Hong Kong Stadium


Hong Kong, Hong Kong


40.000 places



Hong Kong Stadium

Waka77 / CC0

So Kon Po was formerly the burial ground for the 1918 fire at Happy Valley Racecourse. Then the Hong Kong Government moved all the tombs to Aberdeen. The old Government Stadium was a U-shaped constructed by 1953 and had a capacity of 28,000 with partially covered seating. The old Government Stadium was only partially covered, without sufficient seats or lighting systems. In the 90s, the Royal Hong Kong Jockey Club proposed a reconstruction plan so that Hong Kong can have a world class sports stadium. In 2008, 39,000 people attended the first Bledisloe Cup rugby union match between Australia and New Zealand. In 2010, 26,210 people attended the second Bledisloe Cup rugby union game at the Hong Kong Stadium.

In the early 1990s, the Government Stadium was reconstructed into a 40,000-seat rectangular stadium. No running track was built due to the restricted land size. This forced the schools to look for alternative venues. The stadium’s management contract was won by Wembley International, a foreign subsidiary of Wembley Stadium, against strong competition, in March 1994. From the first day there have been serious problems with the pitch. The owners of the stadium, the Urban Council, were disappointed. It came under fire from local football officials, sports promoters and even Manchester United manager Alex Ferguson, who said, before the exhibition match between Manchester United and South China AA on 20 July 1997, “The pitch is cutting up. The surface is just sand-based and the turf doesn’t hold well. Injuries can occur.”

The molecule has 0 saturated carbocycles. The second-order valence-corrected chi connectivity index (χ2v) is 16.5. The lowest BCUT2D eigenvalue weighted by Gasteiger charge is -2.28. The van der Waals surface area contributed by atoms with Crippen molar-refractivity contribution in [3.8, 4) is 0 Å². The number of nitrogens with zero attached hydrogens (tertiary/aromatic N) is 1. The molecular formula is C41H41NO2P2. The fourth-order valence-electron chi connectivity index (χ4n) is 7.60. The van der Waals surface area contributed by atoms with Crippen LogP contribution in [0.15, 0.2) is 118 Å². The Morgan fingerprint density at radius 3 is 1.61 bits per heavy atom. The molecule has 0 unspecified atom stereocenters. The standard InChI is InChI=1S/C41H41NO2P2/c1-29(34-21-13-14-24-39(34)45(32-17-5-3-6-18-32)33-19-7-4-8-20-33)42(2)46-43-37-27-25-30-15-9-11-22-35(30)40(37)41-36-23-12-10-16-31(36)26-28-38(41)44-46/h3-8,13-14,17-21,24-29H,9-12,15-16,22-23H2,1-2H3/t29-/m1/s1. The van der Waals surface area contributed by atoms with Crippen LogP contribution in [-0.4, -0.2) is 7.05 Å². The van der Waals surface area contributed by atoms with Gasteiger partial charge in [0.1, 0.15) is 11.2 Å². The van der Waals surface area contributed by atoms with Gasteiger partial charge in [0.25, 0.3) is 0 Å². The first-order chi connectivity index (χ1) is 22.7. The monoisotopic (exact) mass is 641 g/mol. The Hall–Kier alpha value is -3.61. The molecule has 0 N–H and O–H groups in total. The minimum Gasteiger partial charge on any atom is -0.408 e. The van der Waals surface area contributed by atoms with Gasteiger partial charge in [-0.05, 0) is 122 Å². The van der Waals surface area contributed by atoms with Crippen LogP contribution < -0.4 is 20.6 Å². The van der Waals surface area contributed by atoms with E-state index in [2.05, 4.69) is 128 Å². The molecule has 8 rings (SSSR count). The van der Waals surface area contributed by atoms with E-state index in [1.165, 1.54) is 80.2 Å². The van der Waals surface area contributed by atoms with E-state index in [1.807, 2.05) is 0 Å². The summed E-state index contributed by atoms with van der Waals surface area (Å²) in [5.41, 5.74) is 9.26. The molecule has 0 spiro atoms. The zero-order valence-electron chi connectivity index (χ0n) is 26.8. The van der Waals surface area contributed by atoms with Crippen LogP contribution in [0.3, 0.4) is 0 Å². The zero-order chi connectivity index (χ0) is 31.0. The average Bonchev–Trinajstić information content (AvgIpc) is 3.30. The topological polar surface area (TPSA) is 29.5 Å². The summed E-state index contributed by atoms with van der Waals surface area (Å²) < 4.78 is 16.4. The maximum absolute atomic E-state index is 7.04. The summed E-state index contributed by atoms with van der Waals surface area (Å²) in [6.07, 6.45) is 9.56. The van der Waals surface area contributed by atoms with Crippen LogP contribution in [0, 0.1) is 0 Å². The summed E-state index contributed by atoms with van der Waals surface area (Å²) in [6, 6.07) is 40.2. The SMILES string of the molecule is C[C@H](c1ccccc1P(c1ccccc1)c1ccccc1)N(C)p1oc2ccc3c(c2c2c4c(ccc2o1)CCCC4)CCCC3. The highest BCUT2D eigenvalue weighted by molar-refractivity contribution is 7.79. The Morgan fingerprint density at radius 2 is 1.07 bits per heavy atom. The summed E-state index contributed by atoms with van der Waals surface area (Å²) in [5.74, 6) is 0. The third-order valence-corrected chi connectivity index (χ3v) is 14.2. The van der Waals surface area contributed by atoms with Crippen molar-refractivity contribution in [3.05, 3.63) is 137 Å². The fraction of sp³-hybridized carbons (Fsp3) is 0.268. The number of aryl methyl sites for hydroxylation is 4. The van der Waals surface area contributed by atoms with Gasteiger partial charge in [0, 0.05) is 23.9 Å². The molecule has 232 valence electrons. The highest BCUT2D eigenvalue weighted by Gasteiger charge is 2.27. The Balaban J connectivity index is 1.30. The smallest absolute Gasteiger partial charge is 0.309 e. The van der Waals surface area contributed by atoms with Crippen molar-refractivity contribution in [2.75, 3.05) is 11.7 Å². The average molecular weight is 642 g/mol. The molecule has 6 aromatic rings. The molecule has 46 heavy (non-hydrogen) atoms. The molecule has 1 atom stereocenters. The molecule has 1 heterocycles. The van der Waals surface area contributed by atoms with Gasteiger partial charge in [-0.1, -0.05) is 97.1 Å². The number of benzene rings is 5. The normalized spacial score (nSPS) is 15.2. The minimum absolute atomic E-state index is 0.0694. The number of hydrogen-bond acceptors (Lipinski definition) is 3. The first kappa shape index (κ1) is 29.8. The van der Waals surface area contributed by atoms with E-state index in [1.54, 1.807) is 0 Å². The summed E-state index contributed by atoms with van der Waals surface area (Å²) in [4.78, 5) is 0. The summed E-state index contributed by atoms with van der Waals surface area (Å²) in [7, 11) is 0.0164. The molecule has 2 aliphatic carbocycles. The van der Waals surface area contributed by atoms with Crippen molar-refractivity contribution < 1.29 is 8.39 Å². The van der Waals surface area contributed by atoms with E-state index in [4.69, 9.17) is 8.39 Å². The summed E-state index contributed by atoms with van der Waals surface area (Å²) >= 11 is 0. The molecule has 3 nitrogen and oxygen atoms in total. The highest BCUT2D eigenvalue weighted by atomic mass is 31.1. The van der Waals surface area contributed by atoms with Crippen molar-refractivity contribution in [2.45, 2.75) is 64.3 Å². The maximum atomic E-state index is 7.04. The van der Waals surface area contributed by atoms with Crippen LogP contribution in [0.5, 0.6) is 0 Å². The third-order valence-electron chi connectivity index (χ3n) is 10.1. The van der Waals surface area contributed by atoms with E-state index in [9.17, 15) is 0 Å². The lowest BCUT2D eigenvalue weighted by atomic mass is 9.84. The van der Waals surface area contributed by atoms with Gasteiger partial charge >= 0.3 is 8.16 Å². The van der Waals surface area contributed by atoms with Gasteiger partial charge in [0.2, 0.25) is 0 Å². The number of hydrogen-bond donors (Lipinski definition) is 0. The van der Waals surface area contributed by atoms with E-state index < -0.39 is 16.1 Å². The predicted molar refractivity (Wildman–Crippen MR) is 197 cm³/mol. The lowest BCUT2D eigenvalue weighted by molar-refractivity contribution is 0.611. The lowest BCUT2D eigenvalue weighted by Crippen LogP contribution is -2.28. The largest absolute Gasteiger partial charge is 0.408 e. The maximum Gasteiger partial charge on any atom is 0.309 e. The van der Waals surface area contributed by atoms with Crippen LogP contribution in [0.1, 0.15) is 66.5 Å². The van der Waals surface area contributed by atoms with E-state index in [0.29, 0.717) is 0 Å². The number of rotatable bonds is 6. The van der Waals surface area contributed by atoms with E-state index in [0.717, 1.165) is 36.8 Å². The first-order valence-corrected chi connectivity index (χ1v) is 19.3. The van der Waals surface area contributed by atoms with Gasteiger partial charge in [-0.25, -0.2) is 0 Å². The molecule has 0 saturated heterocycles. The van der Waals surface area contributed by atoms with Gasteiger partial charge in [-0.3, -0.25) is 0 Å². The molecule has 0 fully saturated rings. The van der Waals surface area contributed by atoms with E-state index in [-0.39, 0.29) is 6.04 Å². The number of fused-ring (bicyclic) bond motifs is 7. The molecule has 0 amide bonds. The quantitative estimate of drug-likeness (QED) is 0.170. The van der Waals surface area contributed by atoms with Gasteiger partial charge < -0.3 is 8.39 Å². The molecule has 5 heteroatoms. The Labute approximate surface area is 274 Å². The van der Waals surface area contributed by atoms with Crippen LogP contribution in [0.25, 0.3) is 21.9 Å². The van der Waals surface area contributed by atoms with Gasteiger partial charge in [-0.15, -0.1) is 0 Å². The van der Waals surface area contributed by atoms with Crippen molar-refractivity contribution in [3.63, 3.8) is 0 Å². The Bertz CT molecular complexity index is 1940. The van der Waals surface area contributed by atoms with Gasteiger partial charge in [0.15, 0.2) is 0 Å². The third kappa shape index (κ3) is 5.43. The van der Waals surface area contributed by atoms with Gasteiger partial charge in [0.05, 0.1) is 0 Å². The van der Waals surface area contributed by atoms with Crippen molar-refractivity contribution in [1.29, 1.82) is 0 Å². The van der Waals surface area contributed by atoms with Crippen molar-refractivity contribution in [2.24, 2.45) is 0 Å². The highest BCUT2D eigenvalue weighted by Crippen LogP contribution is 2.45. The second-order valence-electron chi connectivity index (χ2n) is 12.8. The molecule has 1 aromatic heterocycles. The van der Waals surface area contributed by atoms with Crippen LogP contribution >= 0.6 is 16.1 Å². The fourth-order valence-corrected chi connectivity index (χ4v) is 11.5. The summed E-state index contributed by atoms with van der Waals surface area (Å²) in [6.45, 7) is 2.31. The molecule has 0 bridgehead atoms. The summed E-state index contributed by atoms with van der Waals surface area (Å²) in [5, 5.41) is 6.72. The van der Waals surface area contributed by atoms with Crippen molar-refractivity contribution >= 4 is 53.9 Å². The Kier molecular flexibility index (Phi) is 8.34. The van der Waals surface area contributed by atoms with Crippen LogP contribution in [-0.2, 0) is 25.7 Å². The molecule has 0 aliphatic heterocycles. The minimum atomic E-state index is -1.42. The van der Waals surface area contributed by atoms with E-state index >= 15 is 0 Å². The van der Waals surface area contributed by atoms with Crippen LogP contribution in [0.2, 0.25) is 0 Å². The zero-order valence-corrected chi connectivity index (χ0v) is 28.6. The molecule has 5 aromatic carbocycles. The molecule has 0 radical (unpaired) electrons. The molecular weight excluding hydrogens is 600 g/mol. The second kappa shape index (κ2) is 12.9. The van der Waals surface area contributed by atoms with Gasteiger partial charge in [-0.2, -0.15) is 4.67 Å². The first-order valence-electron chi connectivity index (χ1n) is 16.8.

The government had hoped that the stadium could be used as a music concert venue in order to bring in more rental income. But nearby citizens complained endlessly about ‘noise levels’, leading to restrictions on noise levels that effectively rendered the stadium unsuitable for concerts. This reduced greatly the income levels of the stadium and the management company, Wembley, ran into financial troubles.

Wembley’s management tenure at the stadium was abruptly terminated by the Provisional Urban Council (PUC) on 26 May 1998. PUC also asked Urban Services Department (USD) to assume temporary management of the Hong Kong Stadium and has also agreed to USD’s proposals to returf the entire pitch of the Hong Kong Stadium. The fundamental issue between the parties was the care and maintenance of the stadium pitch, but also a complaint about an unauthorized bungy jump by Canadian Paul G. Boyle. In the end, the Hong Kong government was judged to have wrongfully terminated the management agreement and had to pay over HK$20million in damages to Wembley Plc. Hong Kong Stadium is now managed by the Leisure and Cultural Services Department of Hong Kong, after the Urban Council was disbanded.


Hong Kong, Hong Kong


Resident Teams

Hong Kong Pegasus FC


South China Tigers

Latest Update - 26.10.2020